Stealing College textbooks

The Washington Post is asking why college students are illegally downloading their textbooks for free. The simplest answer is given in the second paragraph, which states that prices have risen 82% between 2002 and 2012. Prices have risen far beyond the reasonable expectations of inflation and texts are more than reproductions of the previous year with minor changes and page shifts.

There has been a steady, publishing drumbeat that a person with a college education will earn many times more money and enjoy stronger job security than someone with just a high school degree. I believe the studies and I also see that the most likely fields of employment require at BA. The response is a push for college degrees.

Tuition in the United States are set by states in the public universities but large numbers attend private colleges and universities that set their own tuition and fees every year. In most other countries, the universities are funded by the national government, giving the government the ability to get their students into colleges. In the United States, the college system is a non-profit, market-driven enterprise, even the state schools.

The economy stinks. Federal funding for research professors has been curtailed. States trying to balance budgets have jacked up tuition rates and also curtailed college funding. Colleges respond by limiting full professors on tenure track and hiring adjuncts to teach undergraduate courses. College sports teams are doing well for the most part, generating lots of income but not for the benefit of the greater student body.

Imagine going tens of thousands of dollars in debt for a BA. or going hundreds of thousands of dollars in debt for an advanced or professional degree. On top of these bills, publishing houses want students to pay $200-$500 for a textbook of recycled material.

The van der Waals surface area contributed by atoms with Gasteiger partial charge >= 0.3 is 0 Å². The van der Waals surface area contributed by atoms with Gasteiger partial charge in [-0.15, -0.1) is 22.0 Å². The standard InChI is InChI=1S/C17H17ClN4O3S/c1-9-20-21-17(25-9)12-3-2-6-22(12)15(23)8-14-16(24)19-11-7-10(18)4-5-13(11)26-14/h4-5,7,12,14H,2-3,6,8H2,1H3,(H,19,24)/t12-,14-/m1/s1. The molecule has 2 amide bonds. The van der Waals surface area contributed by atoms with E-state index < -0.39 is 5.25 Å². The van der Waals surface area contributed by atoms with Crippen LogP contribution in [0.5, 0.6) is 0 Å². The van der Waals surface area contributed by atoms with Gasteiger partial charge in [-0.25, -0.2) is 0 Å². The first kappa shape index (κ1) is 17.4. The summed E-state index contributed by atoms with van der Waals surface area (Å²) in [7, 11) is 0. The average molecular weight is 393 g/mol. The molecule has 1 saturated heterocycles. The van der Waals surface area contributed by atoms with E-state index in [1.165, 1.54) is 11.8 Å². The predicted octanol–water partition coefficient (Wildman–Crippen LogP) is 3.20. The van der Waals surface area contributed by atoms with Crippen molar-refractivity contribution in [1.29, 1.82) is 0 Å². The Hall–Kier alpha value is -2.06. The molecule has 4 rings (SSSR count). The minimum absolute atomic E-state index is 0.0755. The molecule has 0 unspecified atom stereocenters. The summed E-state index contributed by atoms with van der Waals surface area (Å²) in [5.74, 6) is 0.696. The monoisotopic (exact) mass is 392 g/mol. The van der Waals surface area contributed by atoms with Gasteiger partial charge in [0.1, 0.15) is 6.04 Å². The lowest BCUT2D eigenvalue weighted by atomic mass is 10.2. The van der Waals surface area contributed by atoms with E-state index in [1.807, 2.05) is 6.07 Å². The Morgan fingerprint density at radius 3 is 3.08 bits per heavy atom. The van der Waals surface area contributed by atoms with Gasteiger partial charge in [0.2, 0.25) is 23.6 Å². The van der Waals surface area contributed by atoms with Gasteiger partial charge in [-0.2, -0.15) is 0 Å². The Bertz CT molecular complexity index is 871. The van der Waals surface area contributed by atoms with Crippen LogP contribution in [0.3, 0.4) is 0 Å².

Really? You are surprised they are using their educations to afford their education by being internet savvy? The model is unsustainable and the stealing of etextbooks is only a symptom of the endemic problem of funding higher education in the United States.

Got Research?

An NPR story today  tracks the loss of academic jobs in science and medical fields. Only 15% of the PhD’s who have graduated in the past decade will actually get a tenure track job. These fresh PhD’s are working temporary jobs in labs across the country for as little as $40,000 a year. These are some of the best and brightest minds in the United States.

Up until the 1980’s, the U.S. government supported basic research in universities and colleges across the nation. In the 1980’s a new political philosophy emerged and the curtailment of government monies for research began to wane. At times the money has increased temporarily, only to dissipate just as rapidly, further eroding the amount of government sponsored research.

All of this basic research was the genesis for many of the new fields of employment we have today. Biomedical research, pharmaceuticals, energy sources (both repurposed and alternative), computer hardware, software, opticals, nanotechnology, quantum physics, and especially cell phone technology all began with government sponsored research in anonymous college labs.

Private corporations are not going to fund research in any significant manner. They have not done so in the past thirty years.

This report should be a call to arms. We should be having a conversation about how Congress spends our money. However, I fear that our national legislators are unusually nearsighted and are unable to see beyond their next election, which has little to do long term issues and trends of our nation.

We need to get these people to work at their best levels, doing the research they have spent years training to do. <;